Everything You Ever Wanted to Know About the 2017-2018 Budget But Were Afraid to Ask

By Kieran Lalor, on Apr 10, 2017

Each year the budget is the single biggest opportunity to get the state on the right financial track. Huge swaths of our state outside New York City and parts of the city's immediate metropolitan area are dying. Areas upstate and within the metro area continue to decay due to dependency, crime, addiction, high taxes, lack of economic opportunity and hopelessness. Such is the trajectory of our state.

Budget is a Job Killer With Few Positive Provisions

By Kieran Lalor, on Apr 5, 2016

 Dear Friends,

The handful of modestly-positive aspects of the budget are dramatically outweighed by the secret and rushed process that produced it, as well as the anti-business provisions, increased spending, Safe Act funding, and continuation of massive corporate welfare schemes among other deficiencies.

To put into perspective how liberal this budget is, Assembly Speaker Carl Heastie, the former Bronx County Democrat Chair, said of it, “This is exactly type of budget that Democrats dream about.” For the reasons stated below, I voted against this year’s budget.

The Good, the Bad and the Ugly in NY's Budget

By Kieran Lalor, on Apr 1, 2015

"In five years, Governor Cuomo has increased an already bloated budget by 10%. That’s $14 billion more this year than just five years ago. Florida has a larger population and half the state budget. How can we compete with that if we don’t get spending under control? This budget doesn’t do anything to make New York more job-friendly or stop the exodus of New Yorkers to other states. There are a few good things in this budget, many bad things and some downright ugly aspects. Consequently, I voted against the budget bills."

Cuomo's Budget Doesn't Fix What Ails New York - Statement on the 2014/15 Budget from Assemblyman Kieran Michael Lalor (R,C,I - Fishkill)

By Kieran Lalor, on Apr 1, 2014

"I voted no on each budget bill because Governor Cuomo and the legislature continue to take New York down the wrong road. We're still the highest-taxed, most regulated state in the country and this budget does little to turn that around. "

No Mandate Relief/Tax Freeze Gimmick

Lalor Poughkeepsie Journal Op Ed: Wasteful Budget Hurts Vulnerable, Helps Elites, Continues State’s Declince

By Kieran Lalor, on Apr 7, 2013

I voted against the state budget because it favors the powerful over the powerless, wastes tax dollars and left unaddressed our most pressing problems.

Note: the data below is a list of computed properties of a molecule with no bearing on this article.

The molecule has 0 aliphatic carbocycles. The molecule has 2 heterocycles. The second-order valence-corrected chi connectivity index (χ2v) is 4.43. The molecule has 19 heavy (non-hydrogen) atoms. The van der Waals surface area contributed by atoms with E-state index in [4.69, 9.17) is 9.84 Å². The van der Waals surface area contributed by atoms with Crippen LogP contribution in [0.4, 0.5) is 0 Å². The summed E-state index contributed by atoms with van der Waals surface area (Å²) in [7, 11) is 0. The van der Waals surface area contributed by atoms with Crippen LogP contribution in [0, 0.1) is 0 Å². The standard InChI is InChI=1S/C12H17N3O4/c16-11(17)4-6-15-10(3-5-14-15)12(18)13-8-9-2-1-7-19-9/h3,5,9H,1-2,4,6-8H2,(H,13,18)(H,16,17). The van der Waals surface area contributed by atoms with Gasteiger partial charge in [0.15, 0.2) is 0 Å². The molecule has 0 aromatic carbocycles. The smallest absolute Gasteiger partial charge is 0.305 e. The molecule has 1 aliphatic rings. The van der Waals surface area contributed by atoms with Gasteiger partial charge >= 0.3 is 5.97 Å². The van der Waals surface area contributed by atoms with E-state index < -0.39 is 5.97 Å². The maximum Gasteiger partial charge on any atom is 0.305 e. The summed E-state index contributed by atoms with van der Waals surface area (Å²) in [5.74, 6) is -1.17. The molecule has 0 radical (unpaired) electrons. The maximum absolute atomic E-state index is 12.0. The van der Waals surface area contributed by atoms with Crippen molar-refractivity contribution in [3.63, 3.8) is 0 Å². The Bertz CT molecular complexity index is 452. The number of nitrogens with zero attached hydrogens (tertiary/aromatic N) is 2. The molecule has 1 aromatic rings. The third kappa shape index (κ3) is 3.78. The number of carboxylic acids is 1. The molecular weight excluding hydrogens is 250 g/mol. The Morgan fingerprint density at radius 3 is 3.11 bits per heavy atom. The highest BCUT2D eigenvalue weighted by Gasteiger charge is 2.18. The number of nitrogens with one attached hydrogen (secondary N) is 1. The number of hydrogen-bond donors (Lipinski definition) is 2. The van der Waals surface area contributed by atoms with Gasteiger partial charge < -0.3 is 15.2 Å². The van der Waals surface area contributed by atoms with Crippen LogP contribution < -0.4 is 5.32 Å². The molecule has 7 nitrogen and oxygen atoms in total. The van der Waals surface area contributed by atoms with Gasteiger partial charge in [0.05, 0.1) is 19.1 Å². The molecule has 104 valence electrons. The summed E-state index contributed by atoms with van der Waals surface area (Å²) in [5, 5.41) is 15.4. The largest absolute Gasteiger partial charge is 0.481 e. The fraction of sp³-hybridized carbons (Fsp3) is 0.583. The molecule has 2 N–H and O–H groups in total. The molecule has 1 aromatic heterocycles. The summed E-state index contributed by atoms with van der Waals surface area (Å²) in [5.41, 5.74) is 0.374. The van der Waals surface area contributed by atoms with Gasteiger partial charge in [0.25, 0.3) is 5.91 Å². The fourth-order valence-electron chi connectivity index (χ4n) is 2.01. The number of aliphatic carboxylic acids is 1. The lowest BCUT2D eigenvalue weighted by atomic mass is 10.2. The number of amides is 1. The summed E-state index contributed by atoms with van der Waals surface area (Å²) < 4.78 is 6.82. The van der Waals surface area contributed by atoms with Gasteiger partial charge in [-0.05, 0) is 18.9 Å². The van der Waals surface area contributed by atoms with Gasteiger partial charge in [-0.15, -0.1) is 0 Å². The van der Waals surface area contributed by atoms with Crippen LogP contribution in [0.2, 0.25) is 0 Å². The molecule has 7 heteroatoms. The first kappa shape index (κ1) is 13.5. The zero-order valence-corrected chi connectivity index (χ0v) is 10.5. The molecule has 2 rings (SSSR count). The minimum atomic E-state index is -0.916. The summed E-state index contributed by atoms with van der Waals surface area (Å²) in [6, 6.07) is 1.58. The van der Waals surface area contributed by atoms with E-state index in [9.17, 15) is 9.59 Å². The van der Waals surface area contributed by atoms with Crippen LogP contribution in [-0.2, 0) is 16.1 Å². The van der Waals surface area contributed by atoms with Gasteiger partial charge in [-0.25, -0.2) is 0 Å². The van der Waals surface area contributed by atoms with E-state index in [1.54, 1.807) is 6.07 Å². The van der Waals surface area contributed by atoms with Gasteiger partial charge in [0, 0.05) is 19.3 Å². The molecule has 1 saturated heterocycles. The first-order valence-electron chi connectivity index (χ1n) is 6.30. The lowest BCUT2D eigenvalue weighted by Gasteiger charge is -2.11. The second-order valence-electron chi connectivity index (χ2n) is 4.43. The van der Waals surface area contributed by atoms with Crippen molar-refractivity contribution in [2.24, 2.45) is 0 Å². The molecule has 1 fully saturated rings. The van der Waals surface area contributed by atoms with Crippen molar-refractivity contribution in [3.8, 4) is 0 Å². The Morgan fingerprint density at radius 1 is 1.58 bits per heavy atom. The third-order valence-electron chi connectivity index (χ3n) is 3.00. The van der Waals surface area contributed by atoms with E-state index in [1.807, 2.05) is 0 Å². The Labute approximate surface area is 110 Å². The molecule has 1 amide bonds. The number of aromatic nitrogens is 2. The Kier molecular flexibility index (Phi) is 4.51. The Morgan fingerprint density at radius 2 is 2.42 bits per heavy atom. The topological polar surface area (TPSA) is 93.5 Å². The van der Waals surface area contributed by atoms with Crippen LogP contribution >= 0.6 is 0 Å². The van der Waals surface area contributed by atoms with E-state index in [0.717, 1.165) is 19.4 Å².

Cuomo's Budget - The Good(ish), the Bad and the Ugly

By Kieran Lalor, on Mar 22, 2013

The budget deal has a few good(ish) breaks for taxpayers, heavily out-weighed by a bad economic vision. I'll be voting no on the budget.

Tax rebates
The limited group of New Yorkers who receive these rebates will get a much needed tax break. But, this is not a permanent tax cut. The rebates will hit during an election year and then Albany is free to take them away in two years. Permanent cuts to tax rates would have better served New Yorkers and the state. In the past, rebate checks have cost the state up to $2 million dollars in postage. The governor could have done better than this.

No taxpayer financed campaigns
There's no mention of taxpayer-funded political campaigns in the budget deal. That's good for taxpayers because the plan would cost at least $200 million. Taxpayers should not be forced to fund politician's ambitions. Let's hope Governor Cuomo drops this idea for good, but my hunch is this could come up again before the end of the session.

"Phasing out" the 18a electricity tax
It's not encouraging to hear that instead of eliminating a tax that is set to expire, it will be "phased out." This tax was set to expire in 2014. Now we're 'phasing it' out over three years. According to candidate Cuomo's own words, this is a tax increase. There's no guarantee that future budgets will be bound by the "phase out" plan. Down the road, legislators and the governor may just decide that they still need the revenue and extend the 'phase out' period. When a tax is set to expire, let it die. Otherwise, it will live on as a zombie, just waiting for politicians to feed it. It's a regressive tax. It's a hidden tax. It should have expired, but it's likely we'll see the budget's tax rebates expire before the electricity tax is finally "phased out."

Cuomo's Budget: Spend, Spend, Spend, But No Tax Relief

By Kieran Lalor, on Jan 22, 2013

On tax rates: "While governors in other states are looking to eliminate their state income taxes, Governor Cuomo is patting himself on the back for not raising taxes.  If the governor thinks taxes in New York are so high that we need tax-free "hot spots" to attract businesses, why not just lower taxes across the board?  Either New York has a tax rate that works, or it doesn't.  If we have to give special tax breaks to businesses to come to New York that means our tax rate doesn't work.  All New Yorkers need tax relief, not just a few companies with political connections."

On spending and funny budget math: 
"The governor has been playing fast and loose with his accounting.  His last budget has left the state $1.3 billion in the hole and the state is resorting to accounting tricks, like delaying billions in payments to school districts, to keep the books balanced.  The governor can't keep this sleight of hand going. The money for all of the governor's new spending proposals has to come from somewhere.  He's planning on accounting tricks to fill in the gaps"